This Mazda had several problems, most of which were caused by previous work done to vehicle by others. The P0300 code is for random general misfires, P0304 is also for a misfire but is specific to cylinder #4 and P0401 is for insufficient EGR flow. I started with the easiest code which is the EGR code. The first step was to confirm that the EGR Valve was good. With the engine running, apply vacuum to the EGR vacuum port and see if the engine stalls or nearly stalls. It should. The EGR valve is the round object on the left hand side of the picture with the vacuum hose elbow on top. The engine did stall so that confirms that the EGR Valve will open and the ports are not restricted. If the valve had moved and held vacuum but not stalled or nearly stalled it would have indicated that the EGR ports were restricted and would have to be cleaned out. If the valve did not hold vacuum it would have indicated the valve itself was faulty. Not all valves operate in this manner so please follow guidelines for the vehicle on which you will be repairing. Some of the EGR Valves actually bleed off vacuum until sufficient back pressure is present in the exhaust. However in this case the valve was good and data on my scan tool indicated that the DPFE sensor reading was fixed. I disconnected the sensor leads and made sure there was a voltage change to near 5 volts and I jumped the signal wire to sensor ground wire to make sure the voltage went down to near 0 Volts in the data stream. This test can only be done if you have a scan tool that reads data and if you have access to wiring diagrams. The testing showed that the computer and wiring were okay. Diagnosis and replacement of faulty DPFE sensor. Later test driving confirmed the repair with voltage switching between .5 and 3 volts under fairly normal driving conditions. The DPFE sensor or Delta Pressure Feedback Exhaust Sensor is in the middle of the picture. One wiring harness and two rubber (actually high temp silicone) hoses attached. Most of you will notice that it looks like a Ford. That is because Mazda and Ford both use the same engine and controls on some of their models.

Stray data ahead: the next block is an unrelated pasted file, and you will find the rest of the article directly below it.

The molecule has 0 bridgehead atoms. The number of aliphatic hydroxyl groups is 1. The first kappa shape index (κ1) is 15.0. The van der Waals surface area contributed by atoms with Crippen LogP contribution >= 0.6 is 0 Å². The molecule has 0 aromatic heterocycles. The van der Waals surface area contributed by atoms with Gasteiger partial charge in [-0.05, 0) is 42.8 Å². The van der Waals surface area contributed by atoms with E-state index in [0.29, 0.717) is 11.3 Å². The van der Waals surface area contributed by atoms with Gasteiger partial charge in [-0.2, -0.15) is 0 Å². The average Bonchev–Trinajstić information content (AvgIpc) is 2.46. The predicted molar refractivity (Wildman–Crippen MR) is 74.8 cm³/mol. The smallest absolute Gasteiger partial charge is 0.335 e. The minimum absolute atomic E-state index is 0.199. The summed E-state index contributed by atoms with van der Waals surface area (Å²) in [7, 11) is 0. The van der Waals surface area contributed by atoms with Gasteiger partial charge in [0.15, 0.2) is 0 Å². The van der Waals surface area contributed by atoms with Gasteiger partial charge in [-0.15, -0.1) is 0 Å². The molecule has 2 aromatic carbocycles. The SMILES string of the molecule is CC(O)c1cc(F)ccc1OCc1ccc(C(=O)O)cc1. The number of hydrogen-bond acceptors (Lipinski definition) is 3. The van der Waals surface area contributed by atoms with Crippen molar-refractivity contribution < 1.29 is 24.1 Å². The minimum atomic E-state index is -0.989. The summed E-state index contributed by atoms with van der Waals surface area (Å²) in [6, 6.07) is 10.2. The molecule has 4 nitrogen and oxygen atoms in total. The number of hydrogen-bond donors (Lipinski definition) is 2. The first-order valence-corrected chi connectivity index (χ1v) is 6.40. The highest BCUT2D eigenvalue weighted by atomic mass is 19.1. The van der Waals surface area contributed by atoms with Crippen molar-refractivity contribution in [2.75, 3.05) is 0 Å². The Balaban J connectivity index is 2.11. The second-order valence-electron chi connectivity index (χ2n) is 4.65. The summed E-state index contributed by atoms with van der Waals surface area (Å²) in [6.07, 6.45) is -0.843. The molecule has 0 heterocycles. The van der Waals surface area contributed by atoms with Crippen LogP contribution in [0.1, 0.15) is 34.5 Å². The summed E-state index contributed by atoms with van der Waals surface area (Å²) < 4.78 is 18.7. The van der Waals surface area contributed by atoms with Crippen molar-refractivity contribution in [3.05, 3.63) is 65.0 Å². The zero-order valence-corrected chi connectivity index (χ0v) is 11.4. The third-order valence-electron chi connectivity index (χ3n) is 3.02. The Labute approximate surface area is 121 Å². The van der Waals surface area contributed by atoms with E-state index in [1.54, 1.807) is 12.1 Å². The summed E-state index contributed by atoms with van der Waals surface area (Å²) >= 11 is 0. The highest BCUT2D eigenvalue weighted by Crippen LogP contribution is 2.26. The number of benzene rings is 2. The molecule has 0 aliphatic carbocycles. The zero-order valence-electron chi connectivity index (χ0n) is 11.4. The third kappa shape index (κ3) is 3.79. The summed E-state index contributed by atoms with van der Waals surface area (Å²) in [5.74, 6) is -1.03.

Way too many EGR valves are being replaced when the actual problem is a faulty DPFE sensor or restricted EGR ports. A little testing can save a lot of time and money.
I will get back to the misfire codes in another post.